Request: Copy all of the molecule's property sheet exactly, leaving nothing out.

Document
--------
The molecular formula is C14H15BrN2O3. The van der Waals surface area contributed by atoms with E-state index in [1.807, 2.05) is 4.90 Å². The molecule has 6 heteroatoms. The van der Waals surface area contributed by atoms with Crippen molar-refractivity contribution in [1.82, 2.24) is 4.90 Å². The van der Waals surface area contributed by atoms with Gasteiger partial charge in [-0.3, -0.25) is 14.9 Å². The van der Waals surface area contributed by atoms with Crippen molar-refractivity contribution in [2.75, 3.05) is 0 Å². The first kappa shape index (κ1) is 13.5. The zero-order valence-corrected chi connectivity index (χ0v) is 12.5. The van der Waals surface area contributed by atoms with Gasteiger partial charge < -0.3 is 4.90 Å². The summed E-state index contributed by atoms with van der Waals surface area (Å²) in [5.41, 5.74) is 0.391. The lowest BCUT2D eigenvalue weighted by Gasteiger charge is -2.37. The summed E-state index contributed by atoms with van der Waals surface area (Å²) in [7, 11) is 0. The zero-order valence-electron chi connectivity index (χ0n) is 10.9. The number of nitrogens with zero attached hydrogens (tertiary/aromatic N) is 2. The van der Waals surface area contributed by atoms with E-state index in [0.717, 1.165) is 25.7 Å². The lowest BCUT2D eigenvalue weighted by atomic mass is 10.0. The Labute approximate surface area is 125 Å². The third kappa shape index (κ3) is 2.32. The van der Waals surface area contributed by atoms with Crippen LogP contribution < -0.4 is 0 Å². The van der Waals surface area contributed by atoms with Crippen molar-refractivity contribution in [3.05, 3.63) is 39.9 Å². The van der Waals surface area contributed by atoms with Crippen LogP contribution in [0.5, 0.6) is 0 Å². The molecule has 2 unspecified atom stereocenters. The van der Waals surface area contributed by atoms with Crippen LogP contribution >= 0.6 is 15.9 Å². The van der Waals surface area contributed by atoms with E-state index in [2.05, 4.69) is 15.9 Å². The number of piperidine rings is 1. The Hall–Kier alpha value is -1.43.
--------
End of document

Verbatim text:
The molecular formula is C14H15BrN2O3. The van der Waals surface area contributed by atoms with E-state index in [1.807, 2.05) is 4.90 Å². The molecule has 6 heteroatoms. The van der Waals surface area contributed by atoms with Crippen molar-refractivity contribution in [1.82, 2.24) is 4.90 Å². The van der Waals surface area contributed by atoms with Gasteiger partial charge in [-0.3, -0.25) is 14.9 Å². The van der Waals surface area contributed by atoms with Crippen molar-refractivity contribution in [2.75, 3.05) is 0 Å². The first kappa shape index (κ1) is 13.5. The zero-order valence-corrected chi connectivity index (χ0v) is 12.5. The van der Waals surface area contributed by atoms with Gasteiger partial charge < -0.3 is 4.90 Å². The summed E-state index contributed by atoms with van der Waals surface area (Å²) in [5.41, 5.74) is 0.391. The lowest BCUT2D eigenvalue weighted by Gasteiger charge is -2.37. The summed E-state index contributed by atoms with van der Waals surface area (Å²) in [7, 11) is 0. The zero-order valence-electron chi connectivity index (χ0n) is 10.9. The number of nitrogens with zero attached hydrogens (tertiary/aromatic N) is 2. The van der Waals surface area contributed by atoms with E-state index in [0.717, 1.165) is 25.7 Å². The lowest BCUT2D eigenvalue weighted by atomic mass is 10.0. The Labute approximate surface area is 125 Å². The third kappa shape index (κ3) is 2.32. The van der Waals surface area contributed by atoms with Crippen LogP contribution < -0.4 is 0 Å². The van der Waals surface area contributed by atoms with Crippen molar-refractivity contribution in [3.05, 3.63) is 39.9 Å². The van der Waals surface area contributed by atoms with Crippen LogP contribution in [0.5, 0.6) is 0 Å². The molecule has 2 unspecified atom stereocenters. The van der Waals surface area contributed by atoms with Crippen LogP contribution >= 0.6 is 15.9 Å². The van der Waals surface area contributed by atoms with E-state index in [2.05, 4.69) is 15.9 Å². The number of piperidine rings is 1. The Hall–Kier alpha value is -1.43.